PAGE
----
Update from the ICT Department – June ’24

By Karl Ferreira – Chief ICT Manager 

Quarter 2 of 2024 has been revolutionary for the Information and Communications Technology (ICT) Department and has changed the Southern African Wildlife College (SAWC) forever… but it is possible that no one – unless directly affected – will ever notice. Here a huge shout out must to Tusk Trust who made all of this possible via its Keystone grant to the College.

The existing network was created more than eight (8) years ago and was perfectly capable of supporting the College’s then capacity. 

Fast-forward to the present day. The College has experienced significant growth, with more students, staff, and Bushwise personnel than ever before. Not to mention that everybody has between two and five devices that need to connect to WI-FI at any given time. Put in another way, the network was initially designed as a VW Polo, able to accommodate four (4) people. The problem is that now ten (10) people are trying to fit in this Polo.  

This necessitated the ICT Department taking a proactive approach and upgrading the existing network infrastructure. Instead of plastering a leaking dam wall, ICT took the initiative to break down the wall and rebuild it. Thus, after six (6) months of planning, the department executed the “SAWC ICT Backbone Infrastructure Upgrade Project” at the end of May.  

This began by removing the entire existing network, including Wi-Fi access points, Network Switches, and Fibre Cabling, and redesigning it into four (4) segregated networks.  

With the new network infrastructure, all new equipment was procured, provisioned, and tested. We’ve eliminated all connectivity “Dead spots” and standardised all equipment under one product brand. This allows ICT greater monitoring and troubleshooting abilities as it can all be viewed under “one pane of glass.” The new equipment also uses the latest Wi-Fi technology, which can cover further distances and transmit data much quicker.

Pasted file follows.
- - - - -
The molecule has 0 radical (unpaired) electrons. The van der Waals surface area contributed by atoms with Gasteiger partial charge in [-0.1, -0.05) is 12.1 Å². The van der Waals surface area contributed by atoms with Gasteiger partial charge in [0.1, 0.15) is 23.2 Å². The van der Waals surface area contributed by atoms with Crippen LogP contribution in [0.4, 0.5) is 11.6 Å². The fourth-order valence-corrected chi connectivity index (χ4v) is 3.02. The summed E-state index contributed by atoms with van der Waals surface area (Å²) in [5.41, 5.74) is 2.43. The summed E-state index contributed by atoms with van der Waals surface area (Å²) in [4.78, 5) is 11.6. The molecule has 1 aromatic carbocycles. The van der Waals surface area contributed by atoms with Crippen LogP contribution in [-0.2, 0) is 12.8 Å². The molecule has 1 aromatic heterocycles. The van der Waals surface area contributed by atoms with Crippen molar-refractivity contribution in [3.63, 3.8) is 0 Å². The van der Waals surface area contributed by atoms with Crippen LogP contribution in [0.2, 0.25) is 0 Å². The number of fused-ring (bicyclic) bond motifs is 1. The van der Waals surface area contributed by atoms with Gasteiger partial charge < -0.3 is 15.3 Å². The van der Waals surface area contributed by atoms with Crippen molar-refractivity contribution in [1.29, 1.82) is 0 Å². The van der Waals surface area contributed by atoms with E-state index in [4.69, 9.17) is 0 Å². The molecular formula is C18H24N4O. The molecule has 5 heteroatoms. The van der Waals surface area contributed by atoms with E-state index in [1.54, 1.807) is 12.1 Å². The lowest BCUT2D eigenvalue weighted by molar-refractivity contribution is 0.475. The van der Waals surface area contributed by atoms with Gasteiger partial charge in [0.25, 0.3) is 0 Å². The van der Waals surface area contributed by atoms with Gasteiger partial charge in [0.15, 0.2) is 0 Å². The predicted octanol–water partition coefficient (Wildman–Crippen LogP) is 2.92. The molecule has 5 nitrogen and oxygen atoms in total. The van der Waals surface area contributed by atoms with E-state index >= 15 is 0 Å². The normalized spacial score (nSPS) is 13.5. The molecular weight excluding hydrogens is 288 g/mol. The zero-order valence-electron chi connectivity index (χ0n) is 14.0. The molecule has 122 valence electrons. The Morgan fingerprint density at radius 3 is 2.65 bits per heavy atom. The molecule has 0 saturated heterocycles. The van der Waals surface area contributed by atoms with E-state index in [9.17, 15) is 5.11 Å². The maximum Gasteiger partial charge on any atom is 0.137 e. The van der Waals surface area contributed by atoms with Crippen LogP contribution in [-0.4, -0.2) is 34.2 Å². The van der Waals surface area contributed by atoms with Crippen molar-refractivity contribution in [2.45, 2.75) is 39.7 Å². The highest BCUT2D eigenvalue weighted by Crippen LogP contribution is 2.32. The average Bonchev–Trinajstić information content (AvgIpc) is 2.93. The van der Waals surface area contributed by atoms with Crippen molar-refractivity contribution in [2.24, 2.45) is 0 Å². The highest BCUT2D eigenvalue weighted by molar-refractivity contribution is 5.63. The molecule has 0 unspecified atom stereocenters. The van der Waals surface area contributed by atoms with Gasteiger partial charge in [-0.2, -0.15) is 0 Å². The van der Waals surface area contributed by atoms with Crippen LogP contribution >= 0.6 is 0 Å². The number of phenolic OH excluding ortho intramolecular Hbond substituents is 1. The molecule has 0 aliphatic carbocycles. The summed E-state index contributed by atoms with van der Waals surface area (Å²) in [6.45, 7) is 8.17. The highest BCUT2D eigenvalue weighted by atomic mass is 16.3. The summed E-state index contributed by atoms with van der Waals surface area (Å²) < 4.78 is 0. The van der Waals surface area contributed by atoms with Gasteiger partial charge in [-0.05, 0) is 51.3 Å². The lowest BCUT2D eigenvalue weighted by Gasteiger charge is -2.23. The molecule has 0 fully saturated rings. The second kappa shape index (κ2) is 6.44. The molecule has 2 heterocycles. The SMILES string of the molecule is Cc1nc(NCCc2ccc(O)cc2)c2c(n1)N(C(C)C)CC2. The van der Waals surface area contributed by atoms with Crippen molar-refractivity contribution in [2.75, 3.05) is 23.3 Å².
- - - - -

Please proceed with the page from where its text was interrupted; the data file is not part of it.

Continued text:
As mentioned, the network has been segregated into four (4) separate networks. This strategic move is not just about increasing the security around the College’s confidential information but also about ensuring a seamless user experience for our staff and guests as they move throughout the grounds. 

You may still be asking, “But why will no one ever notice?” This is because the project was planned and executed so that during the ten-day execution period, there was only a twenty-five-minute downtime, which was after hours.  

The ICT team, along with consultants, worked tirelessly to complete this upgrade without interfering with the day-to-day activities of staff and students.  

I am overjoyed to announce that the project has now been completed, and all milestones were met along the way. One can walk from the west part of the campus (near the Hangar and Bushwise tents) all the way to the East side without losing connectivity. The students in green and yellow accommodation blocks can now enjoy the Wi-Fi from the comfort of their own rooms and rely on something other than central points in public areas to get access. Staff who previously were throttled because of the lack of connectivity (IP addresses available on the network) will never experience such a bottleneck ever again.  

Thanks must go to our Operations team – Thokozani Nkuna and Thulani Machavi – for assisting with earthworks and creating new electrical points. Professor Alan Gardiner signed off on the environmental earthworks, which allowed us to dig the necessary trenches.  

A special thanks (from me) goes out to my team of dedicated technicians, Condrie Collen Mkansi and Tebogo Malapane, who were tireless in their pursuit of perfection, who arrived at the campus before the Spurfowl morning calls and left long after the evenings had set in. Additionally, during this time, they did not shirk or postpone any of their other ICT support tasks along the way and still maintained a high level of stakeholder engagement. Without these two (2) special employees, this project would never have been possible.  

In closing, the College can now handle its current capacity but is also future proof for any further capacity increases over the next decade, with many provisions also installed to allow future expansions into more technology that was once only a pipedream. Together, we have facilitated staff, students, and guests not to go without connectivity and allow them to carry out their duties unimpeded by technology constraints in a harsh, remote location where nature looks to unsettle any man-made entities.  

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